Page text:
Meet our new partner: Robert Dearn

25 Aug 2022
Time to read: 3 minutes

How would you describe your practice in one sentence?

I help Government and private sector clients realise their digital transformation ambitions through the adoption of technology and data-driven products and services.

Were you always interested in digital law?

When I started out as a lawyer I was absolutely adamant I’d one day be a barrister practising in defamation and IP law. I loved the drama and intensity of courtroom work.

But I then worked for a partner who was a guru in front-end digital and IP law and discovered the type of work I was most excited by was transactional, not advocacy. I really loved being involved in large projects and being closer to value generation – helping clients add value rather than just solve their disputes.

But I also loved the nature of the work – with new technology you are always on your toes, always evolving, and dealing with something that is the subject of conversations around the water cooler or over dinner. The intellectual challenge alone means you can’t get stale.

What clients do you work with and what legal challenges do you solve?

My practice is primarily focused on advising Commonwealth Government clients on major digital transformation projects and other high-profile Government programs.

I’ve spent a lot of time working in the digital health space, advising both the Australian and US Governments on major digital health projects and programs, such as the My Health Record in Australia and the Cancer Moonshot and information blocking laws in the US.

Away from public sector work, I advise private sector clients on technology and data commercialisation projects. and provide expert support on technology and data-related issues arising in corporate transactions.

Digitalisation is complex and, for many clients, still new. I enjoy getting in the weeds on the technology or services being adopted or procured, and partnering with clients to provide end-to-end support. In addition to getting the contracting and risk allocation model right, this often means helping clients solve complex challenges such as IP ownership and licensing, and privacy and data protection issues, and navigating complex regulatory compliance issues.

Is there anything that won’t be touched by digital transformation?

It’s difficult to see any industry or area of life that won’t be touched by digitalisation! We already live in a world replete with sensors, screens, and data. Even our most personal (human) interactions are now transacted via or with the aid of technology. The bigger issue is perhaps whether the digital technologies reshaping the economy will leave some people behind and how we can avoid entrenching inequities for those who lack digital access.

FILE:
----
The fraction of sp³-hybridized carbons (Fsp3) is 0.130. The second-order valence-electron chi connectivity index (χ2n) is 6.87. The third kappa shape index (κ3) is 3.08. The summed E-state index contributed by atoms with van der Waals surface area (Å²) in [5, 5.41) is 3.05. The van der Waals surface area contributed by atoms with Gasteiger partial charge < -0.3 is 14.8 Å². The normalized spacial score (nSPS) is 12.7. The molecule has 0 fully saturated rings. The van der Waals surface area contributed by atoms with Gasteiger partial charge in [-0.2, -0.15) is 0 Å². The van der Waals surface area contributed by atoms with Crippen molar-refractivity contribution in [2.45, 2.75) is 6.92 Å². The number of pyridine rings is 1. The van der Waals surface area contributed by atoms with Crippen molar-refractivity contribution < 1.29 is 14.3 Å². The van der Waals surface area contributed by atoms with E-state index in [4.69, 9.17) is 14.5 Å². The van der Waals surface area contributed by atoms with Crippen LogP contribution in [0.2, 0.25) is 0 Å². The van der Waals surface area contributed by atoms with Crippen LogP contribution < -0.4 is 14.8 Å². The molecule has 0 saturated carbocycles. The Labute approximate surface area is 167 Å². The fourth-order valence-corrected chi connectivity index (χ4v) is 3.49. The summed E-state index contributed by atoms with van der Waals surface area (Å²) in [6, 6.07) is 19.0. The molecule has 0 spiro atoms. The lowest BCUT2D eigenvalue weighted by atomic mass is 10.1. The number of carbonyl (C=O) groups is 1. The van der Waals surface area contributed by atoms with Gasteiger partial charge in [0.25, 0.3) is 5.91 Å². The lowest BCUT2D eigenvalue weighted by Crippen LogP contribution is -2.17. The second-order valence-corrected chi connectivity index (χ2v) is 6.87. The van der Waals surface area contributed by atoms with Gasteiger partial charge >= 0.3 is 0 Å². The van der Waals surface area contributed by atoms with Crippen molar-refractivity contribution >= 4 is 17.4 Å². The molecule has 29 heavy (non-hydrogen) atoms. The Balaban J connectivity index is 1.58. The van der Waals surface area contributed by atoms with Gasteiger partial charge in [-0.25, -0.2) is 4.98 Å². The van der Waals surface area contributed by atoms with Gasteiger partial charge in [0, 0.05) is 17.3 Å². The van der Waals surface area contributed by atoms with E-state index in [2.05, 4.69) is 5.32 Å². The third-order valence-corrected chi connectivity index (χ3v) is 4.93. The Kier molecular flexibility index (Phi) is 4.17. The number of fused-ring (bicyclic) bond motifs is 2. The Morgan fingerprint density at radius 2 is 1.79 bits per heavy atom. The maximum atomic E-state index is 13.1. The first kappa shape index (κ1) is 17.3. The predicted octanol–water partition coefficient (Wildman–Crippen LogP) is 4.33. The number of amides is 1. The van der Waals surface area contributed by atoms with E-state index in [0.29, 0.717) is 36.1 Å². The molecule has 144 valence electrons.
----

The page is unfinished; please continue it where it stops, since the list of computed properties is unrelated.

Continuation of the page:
Has digital transformation stopped being an event and become business as usual?

Digital transformation enhances existing activities and introduces entirely new business models. We are definitely still going through a seismic shift, and that is creating a new baseline for how we work and operate. But advances in technology will inevitably provide opportunities for brand new business models we can’t even yet imagine. Novel use cases will emerge around 5G technology’s low latency, and quantum computing (when it arrives) will change the game completely.

Eventually digital won’t even be the distinguishing feature of how we talk about digitally-enabled activities or services. In the healthcare sector, for example, it is rare for an interaction not to touch digital technology (such as telehealth, digital records, electronic scripts, patient monitoring, and mhealth apps). We will soon drop the "digital" moniker and just talk about "digital health" as "health".

What are some of the biggest challenges you think need to be conquered in the next five years?

Anyone who predicts too far into the future from a tech perspective will always be wrong – it’s just a question of how wrong.

Ultimately, however, I would like a future in which businesses compete on the innovative product or services they can deliver, and not just access to data.

A major challenge for Government surrounds the question of trust. Trust in Government and trust in the Government’s ability to deliver services online will be central to a Government’s ability to realise its digital transformation agenda. The work being done by the Commonwealth on digital identity, and by States like NSW around data wallets, offers a really strong foundation for facilitating interactions between the public and Government that are safe, secure and frictionless. However, IT failures in Government (especially those implicating privacy concerns and technology with questionable utility) erode the public’s trust in Government and its digital competence.

Another big challenge is the development of regulatory frameworks for emerging technology. This is particularly relevant for artificial intelligence and automated decision-making. While ethical frameworks already exist, the emergence of appropriate and enforceable legal and regulatory frameworks will be critical to giving both individuals and businesses the confidence that AI is being developed in an ethical and trustworthy manner. A similar issue surrounds digital currencies and other blockchain technologies, where regulation could increase adoption but have a significant impact on the viability of the technology.

Get in touch

Clayton Utz communications are intended to provide commentary and general information. They should not be relied upon as legal advice. Formal legal advice should be sought in particular transactions or on matters of interest arising from this communication. Persons listed may not be admitted in all States and Territories.